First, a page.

Above: A photo of Hanover Farms taken in March of 2012, during the construction of an illegal addition that triggered a legal battle between the farmstand and the town of Shandaken. Photo by Rusty Mae Moore.
In a fierce legal battle between the town of Shandaken and a popular Route 28 farmstand that has been flouting local zoning law for many years, the town recently won a major victory.
In a decision issued on Nov. 27, Acting Supreme Court Justice Mary Work ruled that Hanover Farms must cease all operations at the farmstand on Route 28 in Mount Tremper, and must not open the farmstand unless the town grants the business a permit. Hanover Farms' owners also have 60 days to take down a roughly 2,200-square-foot new retail space that was built to expand the farmstand last year -- a building project that owner Al Higley carried out despite several stop work orders issued by the town of Shandaken in March of 2012.
Unless Higley appeals, the decision will settle two lawsuits that have been ongoing since early 2012 -- one filed by Hanover Farms against the town of Shandaken, the other by the town against the farmstand.
In the legal proceedings, Hanover Farms argued that the town's stop work orders were not valid, claiming that they were vague and lacked required information, and that therefore they could not legally be enforced. In her decision, Work dismissed this argument, writing that the court found Hanover Farms' position "unsustainable."
The farmstand may also have to pay steep fines for operating in violation of the stop work orders. According to the judge's decision, the town claims that they are entitled to fines of $200 per day for each day after March 18, 2012 -- a fine that could add up to nearly $125,000. The Ulster County Surrogate's Court will hold a hearing to determine what fines will be imposed on the farmstand on February 28, 2014.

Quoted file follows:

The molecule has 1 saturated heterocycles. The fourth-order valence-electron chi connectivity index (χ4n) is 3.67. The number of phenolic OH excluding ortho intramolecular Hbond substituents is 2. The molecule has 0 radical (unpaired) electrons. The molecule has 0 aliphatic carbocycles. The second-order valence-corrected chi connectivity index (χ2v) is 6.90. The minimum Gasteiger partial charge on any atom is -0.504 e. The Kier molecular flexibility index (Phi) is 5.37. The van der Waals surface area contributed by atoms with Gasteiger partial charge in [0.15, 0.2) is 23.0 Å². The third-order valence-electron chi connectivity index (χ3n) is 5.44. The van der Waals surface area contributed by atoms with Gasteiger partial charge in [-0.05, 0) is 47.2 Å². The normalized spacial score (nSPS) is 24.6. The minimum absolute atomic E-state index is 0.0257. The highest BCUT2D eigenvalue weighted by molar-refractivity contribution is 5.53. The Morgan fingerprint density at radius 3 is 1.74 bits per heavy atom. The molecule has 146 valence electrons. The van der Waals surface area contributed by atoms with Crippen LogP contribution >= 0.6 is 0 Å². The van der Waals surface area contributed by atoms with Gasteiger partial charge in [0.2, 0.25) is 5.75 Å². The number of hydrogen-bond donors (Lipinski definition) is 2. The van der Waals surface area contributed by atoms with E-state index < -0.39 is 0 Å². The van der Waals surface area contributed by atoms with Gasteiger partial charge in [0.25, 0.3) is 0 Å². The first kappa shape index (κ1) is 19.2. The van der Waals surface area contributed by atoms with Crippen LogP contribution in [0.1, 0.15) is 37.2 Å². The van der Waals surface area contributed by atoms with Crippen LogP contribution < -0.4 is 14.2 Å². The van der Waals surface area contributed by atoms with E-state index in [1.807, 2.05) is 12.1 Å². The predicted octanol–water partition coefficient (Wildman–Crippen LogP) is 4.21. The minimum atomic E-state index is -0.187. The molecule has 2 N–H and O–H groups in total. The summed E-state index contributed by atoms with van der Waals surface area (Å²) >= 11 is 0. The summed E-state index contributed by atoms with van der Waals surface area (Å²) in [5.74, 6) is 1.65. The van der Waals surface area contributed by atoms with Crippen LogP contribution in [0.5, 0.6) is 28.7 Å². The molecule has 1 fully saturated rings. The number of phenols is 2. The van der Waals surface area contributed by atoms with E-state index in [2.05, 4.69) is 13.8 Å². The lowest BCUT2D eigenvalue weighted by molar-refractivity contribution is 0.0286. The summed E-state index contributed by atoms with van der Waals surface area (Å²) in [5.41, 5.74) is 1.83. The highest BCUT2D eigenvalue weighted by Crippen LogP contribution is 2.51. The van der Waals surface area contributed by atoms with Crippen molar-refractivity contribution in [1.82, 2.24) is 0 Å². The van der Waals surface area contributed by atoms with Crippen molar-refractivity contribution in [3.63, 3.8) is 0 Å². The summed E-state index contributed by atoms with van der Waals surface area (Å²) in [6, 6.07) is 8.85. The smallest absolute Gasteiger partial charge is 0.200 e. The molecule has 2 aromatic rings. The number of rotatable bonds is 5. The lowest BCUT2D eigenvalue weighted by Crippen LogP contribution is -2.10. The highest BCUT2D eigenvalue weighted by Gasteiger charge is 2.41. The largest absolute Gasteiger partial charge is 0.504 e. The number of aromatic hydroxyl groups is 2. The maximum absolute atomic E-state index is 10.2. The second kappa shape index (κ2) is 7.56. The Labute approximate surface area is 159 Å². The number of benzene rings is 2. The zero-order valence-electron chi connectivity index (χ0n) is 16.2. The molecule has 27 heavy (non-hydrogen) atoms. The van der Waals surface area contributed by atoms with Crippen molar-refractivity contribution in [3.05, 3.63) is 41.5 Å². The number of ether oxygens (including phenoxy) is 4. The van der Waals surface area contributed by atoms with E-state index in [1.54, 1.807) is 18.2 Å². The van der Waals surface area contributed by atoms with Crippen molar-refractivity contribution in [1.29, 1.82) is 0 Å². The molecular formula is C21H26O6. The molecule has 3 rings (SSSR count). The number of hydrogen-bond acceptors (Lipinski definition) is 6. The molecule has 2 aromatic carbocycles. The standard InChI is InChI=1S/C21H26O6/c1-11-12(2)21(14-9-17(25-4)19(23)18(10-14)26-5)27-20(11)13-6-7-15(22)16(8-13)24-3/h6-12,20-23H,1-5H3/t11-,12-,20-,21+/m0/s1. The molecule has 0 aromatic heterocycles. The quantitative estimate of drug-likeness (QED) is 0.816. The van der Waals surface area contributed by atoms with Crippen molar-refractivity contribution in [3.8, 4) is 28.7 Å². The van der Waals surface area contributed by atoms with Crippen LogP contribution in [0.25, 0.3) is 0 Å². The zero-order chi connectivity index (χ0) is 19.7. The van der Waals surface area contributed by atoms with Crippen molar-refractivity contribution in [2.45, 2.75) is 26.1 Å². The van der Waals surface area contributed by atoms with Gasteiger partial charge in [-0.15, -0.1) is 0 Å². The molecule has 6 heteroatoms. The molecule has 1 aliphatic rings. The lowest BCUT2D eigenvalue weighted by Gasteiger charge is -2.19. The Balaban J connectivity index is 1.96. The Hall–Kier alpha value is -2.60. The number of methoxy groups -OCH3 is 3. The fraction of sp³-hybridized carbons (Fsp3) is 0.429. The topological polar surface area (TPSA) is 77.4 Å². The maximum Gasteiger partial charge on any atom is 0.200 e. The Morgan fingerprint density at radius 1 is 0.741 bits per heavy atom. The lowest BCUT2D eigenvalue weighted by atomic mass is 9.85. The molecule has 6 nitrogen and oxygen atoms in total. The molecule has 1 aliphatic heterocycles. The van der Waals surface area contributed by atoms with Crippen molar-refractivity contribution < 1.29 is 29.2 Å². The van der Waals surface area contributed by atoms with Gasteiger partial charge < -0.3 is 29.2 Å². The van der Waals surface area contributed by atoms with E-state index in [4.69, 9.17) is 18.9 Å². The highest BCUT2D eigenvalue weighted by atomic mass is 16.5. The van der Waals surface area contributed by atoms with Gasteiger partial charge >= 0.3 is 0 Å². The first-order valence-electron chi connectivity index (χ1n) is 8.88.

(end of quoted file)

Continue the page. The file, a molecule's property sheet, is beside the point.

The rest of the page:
The dispute between the town and the farmstand goes back much longer than the recent lawsuits. Since 2004, Hanover Farms has been operating a large farmstand in a residentially-zoned stretch of Route 28, where until 2012, zoning law forbade any farmstands larger than 100 square feet. A 2011 proposal to change the zoning in the area around the farmstand was widely opposed by local residents. Last February, in an effort to allow the farmstand to operate legally, the town passed a new farmstand law that allows a farmstand to be larger than 10 by 10 feet, as long as it takes up less than 5 percent of the square footage of the parcel it sits on.
The farmstand has made no effort to comply with Shandaken's new farmstand law, which requires owners to apply for a special farmstand permit.
To complicate matters, Alfie Higley Jr. -- who is the son of Hanover Farms owner Al Higley, and also involved with the farmstand -- sits on the Shandaken town board. Higley Jr. has recused himself from several town board decisions involving the farmstand.
Shandaken town supervisor Rob Stanley said that he had hoped the longstanding dispute could be settled more amicably, but that he was pleased with the judge's decision.
"We are satisfied that we were found to be correct in our diligence and our enforcement of town laws," Stanley said. "It does not matter who you are in this town. The law is the law, and you need to be responsible to your neighbors."
Stanley said that the dispute had already cost the town about $50,000 in legal fees.
He also said the farmstand appeared to be operating on Friday, despite the judge's order to cease all operations on the site.
"I just had one of my councilwomen stop by there, and he has a sign out for a half-price sale today," Stanley said.
Reached by phone at Hanover Farms on Friday afternoon, owner Al Higley denied that the business was open, and told the Watershed Post that he had no comment on the judge's decision.
Below: The full text of Work's decision, dated Nov. 27. 2013.